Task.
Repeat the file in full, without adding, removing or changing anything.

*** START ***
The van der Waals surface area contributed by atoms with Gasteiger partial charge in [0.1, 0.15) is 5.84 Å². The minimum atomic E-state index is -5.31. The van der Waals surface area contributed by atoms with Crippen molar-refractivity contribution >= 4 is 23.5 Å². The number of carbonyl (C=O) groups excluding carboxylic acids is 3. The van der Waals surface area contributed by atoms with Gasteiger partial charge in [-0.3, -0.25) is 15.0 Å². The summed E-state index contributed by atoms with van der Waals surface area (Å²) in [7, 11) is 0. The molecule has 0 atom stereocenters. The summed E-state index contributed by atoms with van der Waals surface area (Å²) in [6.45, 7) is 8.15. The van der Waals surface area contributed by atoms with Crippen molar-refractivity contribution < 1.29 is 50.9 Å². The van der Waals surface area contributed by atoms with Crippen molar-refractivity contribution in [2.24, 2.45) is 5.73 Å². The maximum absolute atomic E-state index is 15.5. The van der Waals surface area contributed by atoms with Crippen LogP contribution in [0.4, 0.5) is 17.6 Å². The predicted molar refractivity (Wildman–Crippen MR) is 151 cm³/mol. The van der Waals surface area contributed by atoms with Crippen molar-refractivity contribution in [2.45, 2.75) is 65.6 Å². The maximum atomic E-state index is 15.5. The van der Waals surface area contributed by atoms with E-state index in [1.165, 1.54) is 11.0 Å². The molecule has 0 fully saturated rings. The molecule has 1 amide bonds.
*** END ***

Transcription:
The van der Waals surface area contributed by atoms with Gasteiger partial charge in [0.1, 0.15) is 5.84 Å². The minimum atomic E-state index is -5.31. The van der Waals surface area contributed by atoms with Crippen molar-refractivity contribution >= 4 is 23.5 Å². The number of carbonyl (C=O) groups excluding carboxylic acids is 3. The van der Waals surface area contributed by atoms with Gasteiger partial charge in [-0.3, -0.25) is 15.0 Å². The summed E-state index contributed by atoms with van der Waals surface area (Å²) in [7, 11) is 0. The molecule has 0 atom stereocenters. The summed E-state index contributed by atoms with van der Waals surface area (Å²) in [6.45, 7) is 8.15. The van der Waals surface area contributed by atoms with Crippen molar-refractivity contribution < 1.29 is 50.9 Å². The van der Waals surface area contributed by atoms with Crippen molar-refractivity contribution in [2.24, 2.45) is 5.73 Å². The maximum absolute atomic E-state index is 15.5. The van der Waals surface area contributed by atoms with Crippen LogP contribution in [0.4, 0.5) is 17.6 Å². The predicted molar refractivity (Wildman–Crippen MR) is 151 cm³/mol. The van der Waals surface area contributed by atoms with Crippen molar-refractivity contribution in [2.45, 2.75) is 65.6 Å². The maximum atomic E-state index is 15.5. The van der Waals surface area contributed by atoms with E-state index in [1.165, 1.54) is 11.0 Å². The molecule has 0 fully saturated rings. The molecule has 1 amide bonds.